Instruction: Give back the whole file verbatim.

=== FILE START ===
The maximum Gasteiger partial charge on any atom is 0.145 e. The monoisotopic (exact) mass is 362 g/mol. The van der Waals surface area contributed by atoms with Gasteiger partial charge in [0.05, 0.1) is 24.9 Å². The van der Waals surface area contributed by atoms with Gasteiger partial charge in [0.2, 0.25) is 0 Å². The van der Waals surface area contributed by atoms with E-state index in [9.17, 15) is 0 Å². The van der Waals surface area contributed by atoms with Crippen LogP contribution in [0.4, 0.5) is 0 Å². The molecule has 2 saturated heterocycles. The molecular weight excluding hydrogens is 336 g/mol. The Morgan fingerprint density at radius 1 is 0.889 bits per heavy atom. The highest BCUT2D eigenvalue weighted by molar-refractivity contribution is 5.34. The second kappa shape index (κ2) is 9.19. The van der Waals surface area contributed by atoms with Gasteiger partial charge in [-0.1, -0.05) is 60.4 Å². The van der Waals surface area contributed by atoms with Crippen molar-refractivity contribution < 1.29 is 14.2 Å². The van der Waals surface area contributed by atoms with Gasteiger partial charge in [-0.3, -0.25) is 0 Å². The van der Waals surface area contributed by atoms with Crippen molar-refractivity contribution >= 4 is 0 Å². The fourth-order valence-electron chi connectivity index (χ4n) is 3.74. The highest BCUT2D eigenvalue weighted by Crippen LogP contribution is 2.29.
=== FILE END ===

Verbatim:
The maximum Gasteiger partial charge on any atom is 0.145 e. The monoisotopic (exact) mass is 362 g/mol. The van der Waals surface area contributed by atoms with Gasteiger partial charge in [0.05, 0.1) is 24.9 Å². The van der Waals surface area contributed by atoms with Gasteiger partial charge in [0.2, 0.25) is 0 Å². The van der Waals surface area contributed by atoms with E-state index in [9.17, 15) is 0 Å². The van der Waals surface area contributed by atoms with Crippen LogP contribution in [0.4, 0.5) is 0 Å². The molecule has 2 saturated heterocycles. The molecular weight excluding hydrogens is 336 g/mol. The Morgan fingerprint density at radius 1 is 0.889 bits per heavy atom. The highest BCUT2D eigenvalue weighted by molar-refractivity contribution is 5.34. The second kappa shape index (κ2) is 9.19. The van der Waals surface area contributed by atoms with Gasteiger partial charge in [-0.1, -0.05) is 60.4 Å². The van der Waals surface area contributed by atoms with Crippen molar-refractivity contribution < 1.29 is 14.2 Å². The van der Waals surface area contributed by atoms with Gasteiger partial charge in [-0.3, -0.25) is 0 Å². The van der Waals surface area contributed by atoms with Crippen molar-refractivity contribution >= 4 is 0 Å². The fourth-order valence-electron chi connectivity index (χ4n) is 3.74. The highest BCUT2D eigenvalue weighted by Crippen LogP contribution is 2.29.